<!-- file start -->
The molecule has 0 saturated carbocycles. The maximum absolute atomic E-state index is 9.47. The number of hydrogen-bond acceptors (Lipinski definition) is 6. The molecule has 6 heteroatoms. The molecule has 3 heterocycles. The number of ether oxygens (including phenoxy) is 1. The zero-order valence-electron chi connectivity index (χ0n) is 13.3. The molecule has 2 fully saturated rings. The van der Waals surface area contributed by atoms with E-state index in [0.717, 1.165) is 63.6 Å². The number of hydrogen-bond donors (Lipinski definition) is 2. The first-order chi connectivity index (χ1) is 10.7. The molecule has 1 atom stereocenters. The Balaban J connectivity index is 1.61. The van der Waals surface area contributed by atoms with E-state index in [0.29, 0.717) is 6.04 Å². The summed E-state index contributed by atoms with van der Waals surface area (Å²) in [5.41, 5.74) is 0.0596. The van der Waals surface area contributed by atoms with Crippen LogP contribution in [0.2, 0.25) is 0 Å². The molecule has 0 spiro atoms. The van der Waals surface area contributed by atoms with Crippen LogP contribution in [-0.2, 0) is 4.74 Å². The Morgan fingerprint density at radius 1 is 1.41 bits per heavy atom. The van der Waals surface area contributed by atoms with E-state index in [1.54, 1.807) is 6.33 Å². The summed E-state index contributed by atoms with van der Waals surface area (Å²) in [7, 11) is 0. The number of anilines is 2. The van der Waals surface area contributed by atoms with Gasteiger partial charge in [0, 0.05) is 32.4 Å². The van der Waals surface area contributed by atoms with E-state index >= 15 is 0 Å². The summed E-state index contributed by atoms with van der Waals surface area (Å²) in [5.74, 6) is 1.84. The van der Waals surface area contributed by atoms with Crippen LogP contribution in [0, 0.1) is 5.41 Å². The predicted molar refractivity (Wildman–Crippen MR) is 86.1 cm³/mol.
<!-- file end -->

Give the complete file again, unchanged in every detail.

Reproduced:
The molecule has 0 saturated carbocycles. The maximum absolute atomic E-state index is 9.47. The number of hydrogen-bond acceptors (Lipinski definition) is 6. The molecule has 6 heteroatoms. The molecule has 3 heterocycles. The number of ether oxygens (including phenoxy) is 1. The zero-order valence-electron chi connectivity index (χ0n) is 13.3. The molecule has 2 fully saturated rings. The van der Waals surface area contributed by atoms with E-state index in [0.717, 1.165) is 63.6 Å². The number of hydrogen-bond donors (Lipinski definition) is 2. The first-order chi connectivity index (χ1) is 10.7. The molecule has 1 atom stereocenters. The Balaban J connectivity index is 1.61. The van der Waals surface area contributed by atoms with E-state index in [0.29, 0.717) is 6.04 Å². The summed E-state index contributed by atoms with van der Waals surface area (Å²) in [5.41, 5.74) is 0.0596. The van der Waals surface area contributed by atoms with Crippen LogP contribution in [0.2, 0.25) is 0 Å². The molecule has 0 spiro atoms. The van der Waals surface area contributed by atoms with Crippen LogP contribution in [-0.2, 0) is 4.74 Å². The Morgan fingerprint density at radius 1 is 1.41 bits per heavy atom. The van der Waals surface area contributed by atoms with E-state index in [1.54, 1.807) is 6.33 Å². The summed E-state index contributed by atoms with van der Waals surface area (Å²) in [7, 11) is 0. The number of anilines is 2. The van der Waals surface area contributed by atoms with Gasteiger partial charge in [0, 0.05) is 32.4 Å². The van der Waals surface area contributed by atoms with E-state index >= 15 is 0 Å². The summed E-state index contributed by atoms with van der Waals surface area (Å²) in [5.74, 6) is 1.84. The van der Waals surface area contributed by atoms with Crippen LogP contribution in [0, 0.1) is 5.41 Å². The predicted molar refractivity (Wildman–Crippen MR) is 86.1 cm³/mol.